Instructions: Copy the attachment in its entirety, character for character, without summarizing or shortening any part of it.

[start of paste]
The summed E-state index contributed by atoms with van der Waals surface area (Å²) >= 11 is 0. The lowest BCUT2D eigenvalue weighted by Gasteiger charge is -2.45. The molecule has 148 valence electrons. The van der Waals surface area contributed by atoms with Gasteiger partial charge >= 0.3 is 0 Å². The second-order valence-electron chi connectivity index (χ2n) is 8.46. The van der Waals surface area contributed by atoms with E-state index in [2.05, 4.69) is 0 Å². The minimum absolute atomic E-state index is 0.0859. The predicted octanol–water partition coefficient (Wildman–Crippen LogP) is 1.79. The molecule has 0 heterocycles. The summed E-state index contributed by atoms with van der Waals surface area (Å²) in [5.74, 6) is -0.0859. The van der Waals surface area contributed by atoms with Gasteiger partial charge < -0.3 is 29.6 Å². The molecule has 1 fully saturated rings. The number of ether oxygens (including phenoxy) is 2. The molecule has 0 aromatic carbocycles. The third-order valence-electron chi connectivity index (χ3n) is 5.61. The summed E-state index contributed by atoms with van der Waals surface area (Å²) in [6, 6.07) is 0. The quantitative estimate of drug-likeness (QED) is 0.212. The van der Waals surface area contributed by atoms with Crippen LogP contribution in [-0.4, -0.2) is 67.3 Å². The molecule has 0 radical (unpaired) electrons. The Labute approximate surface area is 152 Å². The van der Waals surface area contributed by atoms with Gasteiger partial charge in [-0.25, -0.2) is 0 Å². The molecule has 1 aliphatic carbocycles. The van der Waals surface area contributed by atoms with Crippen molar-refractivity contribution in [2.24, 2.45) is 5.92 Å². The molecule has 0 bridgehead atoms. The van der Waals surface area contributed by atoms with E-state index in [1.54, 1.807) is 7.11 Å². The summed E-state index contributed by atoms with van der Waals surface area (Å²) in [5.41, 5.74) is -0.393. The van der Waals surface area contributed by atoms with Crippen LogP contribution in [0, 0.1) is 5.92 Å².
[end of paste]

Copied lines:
The summed E-state index contributed by atoms with van der Waals surface area (Å²) >= 11 is 0. The lowest BCUT2D eigenvalue weighted by Gasteiger charge is -2.45. The molecule has 148 valence electrons. The van der Waals surface area contributed by atoms with Gasteiger partial charge >= 0.3 is 0 Å². The second-order valence-electron chi connectivity index (χ2n) is 8.46. The van der Waals surface area contributed by atoms with E-state index in [2.05, 4.69) is 0 Å². The minimum absolute atomic E-state index is 0.0859. The predicted octanol–water partition coefficient (Wildman–Crippen LogP) is 1.79. The molecule has 0 heterocycles. The summed E-state index contributed by atoms with van der Waals surface area (Å²) in [5.74, 6) is -0.0859. The van der Waals surface area contributed by atoms with Gasteiger partial charge < -0.3 is 29.6 Å². The molecule has 1 fully saturated rings. The number of ether oxygens (including phenoxy) is 2. The molecule has 0 aromatic carbocycles. The third-order valence-electron chi connectivity index (χ3n) is 5.61. The summed E-state index contributed by atoms with van der Waals surface area (Å²) in [6, 6.07) is 0. The quantitative estimate of drug-likeness (QED) is 0.212. The van der Waals surface area contributed by atoms with Crippen LogP contribution in [-0.4, -0.2) is 67.3 Å². The molecule has 0 radical (unpaired) electrons. The Labute approximate surface area is 152 Å². The van der Waals surface area contributed by atoms with Gasteiger partial charge in [-0.25, -0.2) is 0 Å². The molecule has 1 aliphatic carbocycles. The van der Waals surface area contributed by atoms with Crippen molar-refractivity contribution in [2.24, 2.45) is 5.92 Å². The molecule has 0 bridgehead atoms. The van der Waals surface area contributed by atoms with E-state index in [1.54, 1.807) is 7.11 Å². The summed E-state index contributed by atoms with van der Waals surface area (Å²) in [5.41, 5.74) is -0.393. The van der Waals surface area contributed by atoms with Crippen LogP contribution in [0, 0.1) is 5.92 Å².